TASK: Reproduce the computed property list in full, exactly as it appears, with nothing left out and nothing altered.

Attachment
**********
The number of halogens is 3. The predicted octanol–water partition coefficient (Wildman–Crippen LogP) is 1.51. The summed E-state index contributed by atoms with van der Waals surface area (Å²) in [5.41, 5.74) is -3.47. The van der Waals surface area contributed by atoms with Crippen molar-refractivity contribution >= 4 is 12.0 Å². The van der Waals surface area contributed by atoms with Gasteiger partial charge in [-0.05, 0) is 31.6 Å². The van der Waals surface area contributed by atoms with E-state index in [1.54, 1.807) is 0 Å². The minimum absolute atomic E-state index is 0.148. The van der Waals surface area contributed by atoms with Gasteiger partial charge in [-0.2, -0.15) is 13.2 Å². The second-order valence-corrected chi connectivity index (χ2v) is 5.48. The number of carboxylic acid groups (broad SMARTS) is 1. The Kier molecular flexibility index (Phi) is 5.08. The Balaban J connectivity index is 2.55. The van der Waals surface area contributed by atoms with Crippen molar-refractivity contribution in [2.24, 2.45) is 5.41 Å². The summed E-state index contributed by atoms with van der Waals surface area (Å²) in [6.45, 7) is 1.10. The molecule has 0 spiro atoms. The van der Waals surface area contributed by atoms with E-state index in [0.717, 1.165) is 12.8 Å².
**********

The number of halogens is 3. The predicted octanol–water partition coefficient (Wildman–Crippen LogP) is 1.51. The summed E-state index contributed by atoms with van der Waals surface area (Å²) in [5.41, 5.74) is -3.47. The van der Waals surface area contributed by atoms with Crippen molar-refractivity contribution >= 4 is 12.0 Å². The van der Waals surface area contributed by atoms with Gasteiger partial charge in [-0.05, 0) is 31.6 Å². The van der Waals surface area contributed by atoms with E-state index in [1.54, 1.807) is 0 Å². The minimum absolute atomic E-state index is 0.148. The van der Waals surface area contributed by atoms with Gasteiger partial charge in [-0.2, -0.15) is 13.2 Å². The second-order valence-corrected chi connectivity index (χ2v) is 5.48. The number of carboxylic acid groups (broad SMARTS) is 1. The Kier molecular flexibility index (Phi) is 5.08. The Balaban J connectivity index is 2.55. The van der Waals surface area contributed by atoms with Crippen molar-refractivity contribution in [2.24, 2.45) is 5.41 Å². The summed E-state index contributed by atoms with van der Waals surface area (Å²) in [6.45, 7) is 1.10. The molecule has 0 spiro atoms. The van der Waals surface area contributed by atoms with E-state index in [0.717, 1.165) is 12.8 Å².